The AMAS(E)ing Expedition of 2009
15 September 2009From 1 to 24 August 2009, an international team of scientists participated in the Arctic Mars Analogue Svalbard Expedition (AMASE) in Norway, conducting scientific research and testing instruments for future ESA and NASA Mars robotic missions.
The Svalbard archipelago is unique in the diversity of geological formations it contains. Few places in the world include so many geological eras exposed in outcrops that can be studied without removing significant amounts of soil and vegetation. Some of these formations are considered interesting test cases since the geological and physical conditions are similar to those of the Red Planet. The AMASE 2009 test sites ranged from volcanic rocks with carbonate deposits like those found on some Martian meteorites, to ancient sediments with fossilised microbial mats similar to the oldest remnants of life on Earth.
"The unusual diversity of geological sites in a high Arctic environment – and easy access by domestic flights – makes Svalbard ideally suited for testing and preparation of Mars missions", remarks Hans E.F. Amundsen, expedition leader of AMASE.
The AMASE scientists performed simulated Mars rover operations using field prototypes of instruments that will fly on future ESA and NASA missions. These included the ExoMars panoramic camera (PanCam), ground penetrating radar (WISDOM), mineral and organic chemistry spectrometer (Raman), and a Close-Up imager, and the Mars Science Laboratory (MSL) mineral and organic chemistry sensors (CheMin and SAM).
"The teams learned a lot about how their instruments work and can be used together to answer common science goals", said AMASE Science Leader Andrew Steele of the Carnegie Institution for Science in Washington, D.C. Steele is a Principal Investigator with NASA's Astrobiology Science and Technology for Exploring Planets program.
A further exercise involved a blind test with a remote science control centre, on board the research vessel Lance.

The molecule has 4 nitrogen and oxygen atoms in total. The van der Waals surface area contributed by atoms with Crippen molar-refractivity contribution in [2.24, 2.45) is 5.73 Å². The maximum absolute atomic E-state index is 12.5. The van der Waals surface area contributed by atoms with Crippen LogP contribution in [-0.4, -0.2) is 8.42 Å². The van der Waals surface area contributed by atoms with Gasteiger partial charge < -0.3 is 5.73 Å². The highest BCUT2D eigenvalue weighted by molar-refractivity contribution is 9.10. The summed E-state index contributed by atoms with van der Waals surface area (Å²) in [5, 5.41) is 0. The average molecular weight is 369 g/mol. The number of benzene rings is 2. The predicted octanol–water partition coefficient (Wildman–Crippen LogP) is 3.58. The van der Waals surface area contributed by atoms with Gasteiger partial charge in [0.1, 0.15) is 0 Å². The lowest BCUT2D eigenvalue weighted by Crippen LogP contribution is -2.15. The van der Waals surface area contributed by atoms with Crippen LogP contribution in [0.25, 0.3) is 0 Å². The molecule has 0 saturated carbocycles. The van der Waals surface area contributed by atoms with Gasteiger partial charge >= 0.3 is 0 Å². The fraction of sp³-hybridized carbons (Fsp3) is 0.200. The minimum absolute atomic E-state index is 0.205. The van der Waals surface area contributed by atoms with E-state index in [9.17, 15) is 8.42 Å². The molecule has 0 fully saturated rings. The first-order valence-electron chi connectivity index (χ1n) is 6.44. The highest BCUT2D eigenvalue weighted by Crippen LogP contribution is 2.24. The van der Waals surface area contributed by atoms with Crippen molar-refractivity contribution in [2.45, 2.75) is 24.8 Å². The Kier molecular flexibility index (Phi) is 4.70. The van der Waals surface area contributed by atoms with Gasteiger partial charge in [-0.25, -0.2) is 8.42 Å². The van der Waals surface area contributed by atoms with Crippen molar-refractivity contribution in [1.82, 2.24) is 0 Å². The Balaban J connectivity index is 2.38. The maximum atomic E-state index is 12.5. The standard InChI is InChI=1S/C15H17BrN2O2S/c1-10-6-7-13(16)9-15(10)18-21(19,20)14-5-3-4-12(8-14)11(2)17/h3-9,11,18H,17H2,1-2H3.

This exercise simulated several days of Mars rover activities under realistic operating conditions. A field team supplied measurements requested by a remote science team on the ship. The time pressure of receiving data from Mars, assessing the information, making key decisions on how to continue, and uploading instructions to the spacecraft was intense.
"The instruments were deployed on geologically relevant targets and were used in a sequence similar to that planned for ExoMars and MSL", comments ESA's ExoMars Project Scientist Jorge Vago, who was a member of the AMASE 2009 expedition. "After the field measurements were completed, small samples were collected and taken on board for cataloguing and further tests. The information obtained during this exercise was then compared with data collected during more detailed observations performed in the laboratories on board the Lance research vessel. This exercise was very helpful in learning what was overlooked on the field. The results can then be reviewed and used to optimise rover investigation protocols, with a view to maximising the science returns within the constraints imposed by a real Mars mission".
The AMASE expedition involved researchers from different universities and research centres, providing an excellent opportunity to perform science in environments similar to Mars, allowing interdisciplinary teams from the US and Europe to work together. While ESA and NASA are discussing options for joint robotic Mars exploration, AMASE campaigns are contributing to preparing the science groundwork and to forging long-lasting bonds among scientists and institutions.
Hans E.F. Amundsen, AMASE Expedition Leader
Earth and Planetary Exploration Services, Norway
Andrew Steele, AMASE Science Leader
Carnegie Institution for Science in Washington, D.C., USA
J. L. Vago, ESA ExoMars Project Scientist
Directorate of Science and Robotic Exploration, ESTEC, the Netherlands
Email: jorge.vagoesa.int; Phone: +31 71 565 5211
Mary A. Voytek, Senior Scientist for Astrobiology (Interim)